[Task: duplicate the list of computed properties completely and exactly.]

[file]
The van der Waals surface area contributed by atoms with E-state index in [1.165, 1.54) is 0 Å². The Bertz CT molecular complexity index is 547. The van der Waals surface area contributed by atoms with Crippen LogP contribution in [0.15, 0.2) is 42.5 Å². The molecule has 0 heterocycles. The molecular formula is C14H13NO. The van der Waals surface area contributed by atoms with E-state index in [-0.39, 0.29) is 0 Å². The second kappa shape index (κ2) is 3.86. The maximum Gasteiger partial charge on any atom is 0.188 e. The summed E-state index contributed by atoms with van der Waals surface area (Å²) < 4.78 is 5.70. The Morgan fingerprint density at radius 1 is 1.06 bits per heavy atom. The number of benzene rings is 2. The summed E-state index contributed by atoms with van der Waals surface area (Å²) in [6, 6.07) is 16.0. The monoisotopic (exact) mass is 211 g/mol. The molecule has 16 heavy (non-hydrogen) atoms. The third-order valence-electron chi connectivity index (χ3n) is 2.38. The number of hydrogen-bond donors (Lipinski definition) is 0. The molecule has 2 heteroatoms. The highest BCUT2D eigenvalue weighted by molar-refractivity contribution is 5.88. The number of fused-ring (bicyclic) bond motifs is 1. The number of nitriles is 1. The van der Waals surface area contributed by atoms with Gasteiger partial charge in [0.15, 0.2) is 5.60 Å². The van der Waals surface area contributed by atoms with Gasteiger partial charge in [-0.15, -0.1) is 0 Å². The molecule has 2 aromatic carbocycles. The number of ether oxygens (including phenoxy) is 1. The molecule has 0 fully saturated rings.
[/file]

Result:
The van der Waals surface area contributed by atoms with E-state index in [1.165, 1.54) is 0 Å². The Bertz CT molecular complexity index is 547. The van der Waals surface area contributed by atoms with Crippen LogP contribution in [0.15, 0.2) is 42.5 Å². The molecule has 0 heterocycles. The molecular formula is C14H13NO. The van der Waals surface area contributed by atoms with E-state index in [-0.39, 0.29) is 0 Å². The second kappa shape index (κ2) is 3.86. The maximum Gasteiger partial charge on any atom is 0.188 e. The summed E-state index contributed by atoms with van der Waals surface area (Å²) < 4.78 is 5.70. The Morgan fingerprint density at radius 1 is 1.06 bits per heavy atom. The number of benzene rings is 2. The summed E-state index contributed by atoms with van der Waals surface area (Å²) in [6, 6.07) is 16.0. The monoisotopic (exact) mass is 211 g/mol. The molecule has 16 heavy (non-hydrogen) atoms. The third-order valence-electron chi connectivity index (χ3n) is 2.38. The number of hydrogen-bond donors (Lipinski definition) is 0. The molecule has 2 heteroatoms. The highest BCUT2D eigenvalue weighted by molar-refractivity contribution is 5.88. The number of fused-ring (bicyclic) bond motifs is 1. The number of nitriles is 1. The van der Waals surface area contributed by atoms with Gasteiger partial charge in [0.15, 0.2) is 5.60 Å². The van der Waals surface area contributed by atoms with Gasteiger partial charge in [-0.15, -0.1) is 0 Å². The molecule has 2 aromatic carbocycles. The number of ether oxygens (including phenoxy) is 1. The molecule has 0 fully saturated rings.